They Often Cry Outreach (TOCO) formally launched in St Lucia

They Often Cry Outreach (TOCO) formally launched in St Lucia

(PRESS RELEASE) – On Friday February 28th a number of social support agencies, community-based groups, non-governmental organisations, well-wishers and project partners from the United States were on hand for the Saint Lucia launch of They Often Cry Outreach (TOCO) – a Taj Weekes foundation.

Also attending the launch was Hon. Fortuna Belrose – Minister in the Ministry of Tourism, Information and Broadcasting, Culture and Creative Industries with responsibility for Culture and Creative Industries, Governor General Emerita, H.E. Dame Pearlette Louisy, Hon. Shawn Edwards representing the Leader of the Opposition and Goodwill Ambassadors their Excellencies Ronald “Boo” Hinkson, Gordon “Commissioner” Gordon and Jallim Eudovic.

The launch took place one day after the investiture of recorded artist and philanthropist Taj Weekes to serve as a Goodwill Ambassador and a Brand Ambassador for Saint Lucia.

While the TOCO Foundation has been active throughout the Caribbean since its establishment in 2007, the organization was never formerly launched. According to Ambassador Weekes, the decision to do so was inspired by the public acknowledgement and recognition of TOCO’s work and impact by the Government of Saint Lucia, as evidenced by their conferment of the ambassadorship. “While many Saint Lucians know us as individuals and benefactors, it is important for people to be able to make the connection between the work we do and the brand under which we do it, because we believe TOCO’s most credible ambassadors are those at the ground-level, and they must know what drives this movement.”

A video presentation on the genesis and mandate of the foundation chronicled TOCO’s 13 years of outreach in the Caribbean and a geographic footprint extending from Haiti in the North to Trinidad in the South. According to Ambassador Weekes, TOCO’s mission is to restore the central place of “the village” to life in the Caribbean. “We in the Caribbean – who’ve been bequeathed the world’s tiniest acreages as “countries”, have always understood the village concept. Once upon a time, the luxuries of life for us were nice, but not essential for survival when the neighbor with extra ‘anything’ still reached across the fence to share, when reciprocity was not a dictate of obligation, but simply a factor of the natural kinship that thrives out of a shared existence and when children belonged to the place, and not just to the family whose name they carried”, he said.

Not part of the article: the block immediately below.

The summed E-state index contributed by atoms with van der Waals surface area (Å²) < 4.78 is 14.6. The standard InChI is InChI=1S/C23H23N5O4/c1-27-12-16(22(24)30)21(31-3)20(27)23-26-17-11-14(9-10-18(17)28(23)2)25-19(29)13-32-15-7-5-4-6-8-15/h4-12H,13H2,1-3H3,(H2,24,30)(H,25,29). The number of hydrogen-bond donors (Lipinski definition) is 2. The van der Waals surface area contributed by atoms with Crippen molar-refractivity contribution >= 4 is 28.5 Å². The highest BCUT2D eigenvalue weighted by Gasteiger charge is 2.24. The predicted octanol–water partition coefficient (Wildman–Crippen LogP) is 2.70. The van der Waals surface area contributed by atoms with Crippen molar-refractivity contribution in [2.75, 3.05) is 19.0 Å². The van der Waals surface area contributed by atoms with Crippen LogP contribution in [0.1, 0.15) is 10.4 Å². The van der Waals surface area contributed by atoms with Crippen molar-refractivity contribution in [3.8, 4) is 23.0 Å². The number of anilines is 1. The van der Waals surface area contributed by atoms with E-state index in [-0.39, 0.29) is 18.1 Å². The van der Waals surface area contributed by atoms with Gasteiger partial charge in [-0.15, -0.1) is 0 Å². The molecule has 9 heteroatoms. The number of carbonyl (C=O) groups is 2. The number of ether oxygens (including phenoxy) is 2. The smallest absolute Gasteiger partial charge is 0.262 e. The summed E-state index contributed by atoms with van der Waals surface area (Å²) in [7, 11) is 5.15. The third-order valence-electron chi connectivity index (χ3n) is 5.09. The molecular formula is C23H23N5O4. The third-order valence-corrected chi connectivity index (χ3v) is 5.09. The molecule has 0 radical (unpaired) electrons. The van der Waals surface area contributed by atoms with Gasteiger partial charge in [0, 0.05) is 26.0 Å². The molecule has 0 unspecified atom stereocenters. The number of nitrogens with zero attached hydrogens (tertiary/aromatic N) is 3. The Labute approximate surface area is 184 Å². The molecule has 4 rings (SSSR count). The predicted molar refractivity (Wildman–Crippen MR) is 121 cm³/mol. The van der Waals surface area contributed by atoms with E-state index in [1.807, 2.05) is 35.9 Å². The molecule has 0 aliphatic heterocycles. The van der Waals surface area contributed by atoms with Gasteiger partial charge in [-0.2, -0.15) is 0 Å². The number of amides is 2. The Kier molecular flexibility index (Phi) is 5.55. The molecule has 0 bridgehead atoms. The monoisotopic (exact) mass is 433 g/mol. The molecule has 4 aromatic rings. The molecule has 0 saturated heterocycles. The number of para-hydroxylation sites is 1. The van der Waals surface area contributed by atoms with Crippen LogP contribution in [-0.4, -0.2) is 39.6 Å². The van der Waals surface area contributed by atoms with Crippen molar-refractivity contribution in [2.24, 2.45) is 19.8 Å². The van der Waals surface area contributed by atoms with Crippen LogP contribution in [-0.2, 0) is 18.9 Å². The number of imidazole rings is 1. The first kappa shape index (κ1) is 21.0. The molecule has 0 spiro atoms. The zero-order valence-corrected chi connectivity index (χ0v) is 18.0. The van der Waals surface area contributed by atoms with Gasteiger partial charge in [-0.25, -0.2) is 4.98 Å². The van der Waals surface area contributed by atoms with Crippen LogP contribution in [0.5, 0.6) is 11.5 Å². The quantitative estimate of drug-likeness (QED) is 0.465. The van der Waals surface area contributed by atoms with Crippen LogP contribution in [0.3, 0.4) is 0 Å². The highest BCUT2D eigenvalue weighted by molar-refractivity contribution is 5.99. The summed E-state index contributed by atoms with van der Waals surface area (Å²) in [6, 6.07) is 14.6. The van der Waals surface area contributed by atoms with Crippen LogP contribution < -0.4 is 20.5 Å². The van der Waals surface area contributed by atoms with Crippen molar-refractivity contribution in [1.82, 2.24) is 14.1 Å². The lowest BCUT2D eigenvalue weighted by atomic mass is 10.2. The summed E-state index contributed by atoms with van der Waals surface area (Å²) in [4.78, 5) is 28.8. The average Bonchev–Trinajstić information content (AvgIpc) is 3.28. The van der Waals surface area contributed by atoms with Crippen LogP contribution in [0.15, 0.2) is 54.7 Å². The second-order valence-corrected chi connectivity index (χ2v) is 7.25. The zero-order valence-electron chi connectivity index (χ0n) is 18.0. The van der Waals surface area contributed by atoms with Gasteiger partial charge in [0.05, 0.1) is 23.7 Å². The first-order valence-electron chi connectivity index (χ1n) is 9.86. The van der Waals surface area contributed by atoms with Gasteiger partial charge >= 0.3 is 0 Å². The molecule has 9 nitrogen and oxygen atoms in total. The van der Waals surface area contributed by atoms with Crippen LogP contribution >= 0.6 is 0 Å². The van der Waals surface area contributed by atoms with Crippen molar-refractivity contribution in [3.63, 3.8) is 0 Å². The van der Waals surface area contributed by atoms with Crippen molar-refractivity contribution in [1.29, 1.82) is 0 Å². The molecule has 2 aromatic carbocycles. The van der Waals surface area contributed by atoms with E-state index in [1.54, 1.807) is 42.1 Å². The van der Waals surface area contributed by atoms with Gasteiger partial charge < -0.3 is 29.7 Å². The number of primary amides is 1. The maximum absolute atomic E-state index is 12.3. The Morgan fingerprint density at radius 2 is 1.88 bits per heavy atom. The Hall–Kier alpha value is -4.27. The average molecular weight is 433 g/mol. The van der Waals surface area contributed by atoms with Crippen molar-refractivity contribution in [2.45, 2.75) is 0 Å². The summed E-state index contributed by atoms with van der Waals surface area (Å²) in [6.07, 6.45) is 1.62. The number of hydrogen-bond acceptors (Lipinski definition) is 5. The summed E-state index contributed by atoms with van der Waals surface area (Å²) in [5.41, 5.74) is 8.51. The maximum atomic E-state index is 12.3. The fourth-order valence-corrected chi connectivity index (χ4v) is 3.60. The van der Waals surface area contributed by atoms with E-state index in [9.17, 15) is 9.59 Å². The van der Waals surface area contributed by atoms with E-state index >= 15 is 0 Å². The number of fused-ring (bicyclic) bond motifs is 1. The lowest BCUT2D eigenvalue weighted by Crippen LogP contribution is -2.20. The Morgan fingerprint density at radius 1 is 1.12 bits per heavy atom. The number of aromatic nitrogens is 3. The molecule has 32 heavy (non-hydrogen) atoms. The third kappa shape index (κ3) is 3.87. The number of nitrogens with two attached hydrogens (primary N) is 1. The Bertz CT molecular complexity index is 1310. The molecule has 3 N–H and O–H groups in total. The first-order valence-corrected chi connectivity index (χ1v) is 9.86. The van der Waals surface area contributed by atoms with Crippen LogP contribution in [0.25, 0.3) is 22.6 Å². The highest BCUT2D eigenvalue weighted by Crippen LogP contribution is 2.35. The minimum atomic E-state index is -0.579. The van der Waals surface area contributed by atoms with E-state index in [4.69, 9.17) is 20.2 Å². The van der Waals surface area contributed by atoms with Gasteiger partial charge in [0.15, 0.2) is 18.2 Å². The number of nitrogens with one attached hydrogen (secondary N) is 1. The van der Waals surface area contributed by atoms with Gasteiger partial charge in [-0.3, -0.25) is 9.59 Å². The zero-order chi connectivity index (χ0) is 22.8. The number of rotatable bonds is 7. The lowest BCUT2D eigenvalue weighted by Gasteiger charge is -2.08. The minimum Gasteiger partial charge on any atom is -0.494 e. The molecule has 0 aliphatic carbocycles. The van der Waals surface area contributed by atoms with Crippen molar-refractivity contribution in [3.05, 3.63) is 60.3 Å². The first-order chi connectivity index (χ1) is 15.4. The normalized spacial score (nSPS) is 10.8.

He added that a national launch also sought to begin dialogue with NGOs and other agencies providing social support in “critical” areas to consolidate efforts for wider social impact. These areas include youth empowerment, single mothers and economic empowerment, climate action, particularly in the area of sustainable agriculture, and health and wellness.

While delivering remarks, TOCO Director Angela Serieux Weekes said the pursuit of more ground -level impact occasions a restructuring of the TOCO model which sustainable partnerships with “agencies, institutions and people who have been content to clap from the sidelines, to help build the TOCO movement in ways that work for them”. In that regard, Mrs Weekes said TOCO will pursue MOUs with organisations whose mandates are a “right fit” with the causes the foundation champions. “This is why we made sure to invite various foundations and social development institutions to join us this evening. We hope it will start the conversation about how we can add value to each other’s philanthropic initiatives for wider social impact, and particularly in ways that translate into empowerment for our vulnerable youth”.

The keynote address was delivered by co-founder and President of RISE Saint Lucia Inc and the Safe Spaces initiative Dr. Stephen King, who delivered on the importance of Civil society advocacy organisations. With the exception of performances by Ambassadors Weekes and Ronald Hinkson, in keeping with TOCO’s heavy focus on youth empowerment, youth formed the core of the creative performances on the agenda.

The event culminated in a cocktail supported exclusively by Sandals Resorts, Bay Gardens Beach Resort and Massy Stores.


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